Well language lives in alteration, here I am.  Take two-measure words and press them together like lips of a wound.  Emperor, concubine, fire, paper.  Love too much, love at all.
- [pg. 194]

Enlightenment is not a place, no use rushing to get there.
- [pg. 202]

He looked at the tree and the saw and the ax.  It was something perfectly quiet.  "I didn't think you could do that," he said.  Perfectly quiet.  His hands hanging down.  The tiny ticking kitchen.  The snow-dark morning.  It was draining from him into me.  I had killed him.
- [pgs. 205-206]

The emperor is instructing me in the ten radicals that are the basis of the largest number of words in classical Chinese.  These more important radicals, arranged in the order of their use, are.  Water.  Grass.  Wood.  Heart.  Man.  Hand.  Silk.  Wood.  Advance or Go.  Mouth.  I am wondering why, if he wanted to make love, he paused for tea at all.  The ten most prominent radicals appear in 1,090 words.  Observe the interests suggested by them.  The mere fact that the heart is the basis of one hundred words in a vocabulary of three thousand, he continues, indicates a high degree of moral interest.
- [ pg. 207]

The brush starts out rich and black but gradually dries, until the bristles are moving separately and leaving areas of white exposed to view like sudden bones.
- [pg. 218]

Love comes hungering along the canyon.  It will give you pleasure if you believe it.
- [pg. 221]

I lived blank for many years.  And I learned two things.  Enlightenment is useless and nothing replaces the sting of love, for good or ill.
- [pg. 221]

Well enlightenment is uselss but I find interesting the distinction anthropologists make between an emic and an etic point of view.  Emic has to do with the perspective of a member of the society itself and etic is the point of view of an outsider seeing the society in his own terms.  Lovers - correct me if I'm wrong - insist on bringing the two perspectives together, a sort of double exposure.  To draw into the very inside of my heart the limit that was supposed to mark it on the outside, your strangeness.  But keep it strange.  Those three things.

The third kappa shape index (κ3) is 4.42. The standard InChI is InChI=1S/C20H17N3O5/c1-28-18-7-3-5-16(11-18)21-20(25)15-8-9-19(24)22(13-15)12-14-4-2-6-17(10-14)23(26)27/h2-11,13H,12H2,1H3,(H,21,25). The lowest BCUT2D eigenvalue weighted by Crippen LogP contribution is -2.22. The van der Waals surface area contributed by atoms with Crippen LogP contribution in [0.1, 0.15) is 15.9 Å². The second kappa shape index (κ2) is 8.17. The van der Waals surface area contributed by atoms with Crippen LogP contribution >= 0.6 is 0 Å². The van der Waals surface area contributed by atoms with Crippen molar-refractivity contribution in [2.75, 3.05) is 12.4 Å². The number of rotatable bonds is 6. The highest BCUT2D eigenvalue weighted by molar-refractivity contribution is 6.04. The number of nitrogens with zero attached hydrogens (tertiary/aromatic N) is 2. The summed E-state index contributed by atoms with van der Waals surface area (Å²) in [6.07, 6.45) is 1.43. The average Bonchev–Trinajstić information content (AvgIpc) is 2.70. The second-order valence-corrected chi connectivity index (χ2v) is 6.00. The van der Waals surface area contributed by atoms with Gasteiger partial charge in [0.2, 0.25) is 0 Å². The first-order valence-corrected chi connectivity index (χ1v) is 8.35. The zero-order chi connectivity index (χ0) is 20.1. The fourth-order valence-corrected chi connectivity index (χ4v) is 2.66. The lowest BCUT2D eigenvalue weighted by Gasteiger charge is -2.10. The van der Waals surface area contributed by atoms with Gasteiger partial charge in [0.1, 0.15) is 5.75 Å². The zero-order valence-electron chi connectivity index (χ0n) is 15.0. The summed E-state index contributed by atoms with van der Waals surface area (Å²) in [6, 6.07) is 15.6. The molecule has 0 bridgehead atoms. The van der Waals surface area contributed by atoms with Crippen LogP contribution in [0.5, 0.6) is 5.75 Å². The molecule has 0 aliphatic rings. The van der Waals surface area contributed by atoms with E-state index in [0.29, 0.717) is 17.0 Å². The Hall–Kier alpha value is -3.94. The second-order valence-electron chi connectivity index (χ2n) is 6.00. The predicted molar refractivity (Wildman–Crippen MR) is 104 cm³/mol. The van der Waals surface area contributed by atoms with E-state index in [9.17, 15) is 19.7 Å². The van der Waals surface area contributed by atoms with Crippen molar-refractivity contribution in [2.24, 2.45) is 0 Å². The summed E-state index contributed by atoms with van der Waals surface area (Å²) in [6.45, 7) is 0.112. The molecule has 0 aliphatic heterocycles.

- [pg. 223]

Life is points on a journey, it seems generally agreed.  Between the apriorities howl strong winds.  Yet the traveler, once in a long while, comes to a place he is sure, without a doubt in his mind, never having seen it before, is the one he was seeking.  He enters.  At first everything inside is so saturated with strangeness it is hard to breathe - but look now: already it is drying from the edges like rainwater in the March wind and he will in fact never after be able to recover that blankness in which he saw it first, the surgery of first look.  That moment of pure anthropology.
- [pg. 224]

Statistics show that woman dream of their fathers 40 percent more frequently than men.  Why not, yes oh why not.  Also that during all sleep states a notably higher degree of hemispheric coherence is demonstrated by female brains than by male.  Why not take all of me.  Neurologists remain uncertain what to do with this data, obtained by accident during experiments with insomniacs.  Take my arms I won't use them, why not oh why not yes why not, take all of me.
- [ pg. 227-228]

Men know almost nothing about desire, they think it has to do with sexual activity or can be discharged that way.  But sex is a substitute, like money or language.  Sometimes I just want to stop seeing.
- [ pg. 228]

It was order that obsessed him and when he began to lose his mind he suffered from this.  He would spend all day making lists, lists dropped form his clothing everywhere he moved.  Late one evening I picked up a book he had been reading.  On the top of the page in pencil, TURN OUT THE LIGHT.  He was always a forceful writer.  The letters had embossed themselves through three pages underneath.
- [pg. 230]

Time has a gender; I suppose you know this.  For example, the first afternoons of a love affair are some of teh longest time in a woman's life.  If there is a telephone in the room, it is better not to look at it.  But even so, you will have a growing sense of the hours of his afternoon running parallel to your own like a videotape on another channel, and feel them slowly rising up, building up, piling up, one by one until seems at last they are all balanced there at the top of the light well and ready to drop - straight down wide open to the night.
- [ pgs. 231-232]

Well every person has a wall to go to, every person has heart valves to cure in the cold night air.  But you know none of us is pure.  You know the anger that language shelters, that love obeys.  Those three things.  Why obey.
- [pg. 233]

It is easier to tell a story of how people wound one another than of what binds them together.  Be careful of this storyteller's tendency to replace precise separate lines with fast daubs of ink.  I know hot to fool your mind so that your eye accepts what it did not see.  A curtain of wash is not a desert.  Where ink bleeds into paper is not an act of love, and yet it is.  See.
- [pg. 234]

15 pages left to read.  Back when I'm done.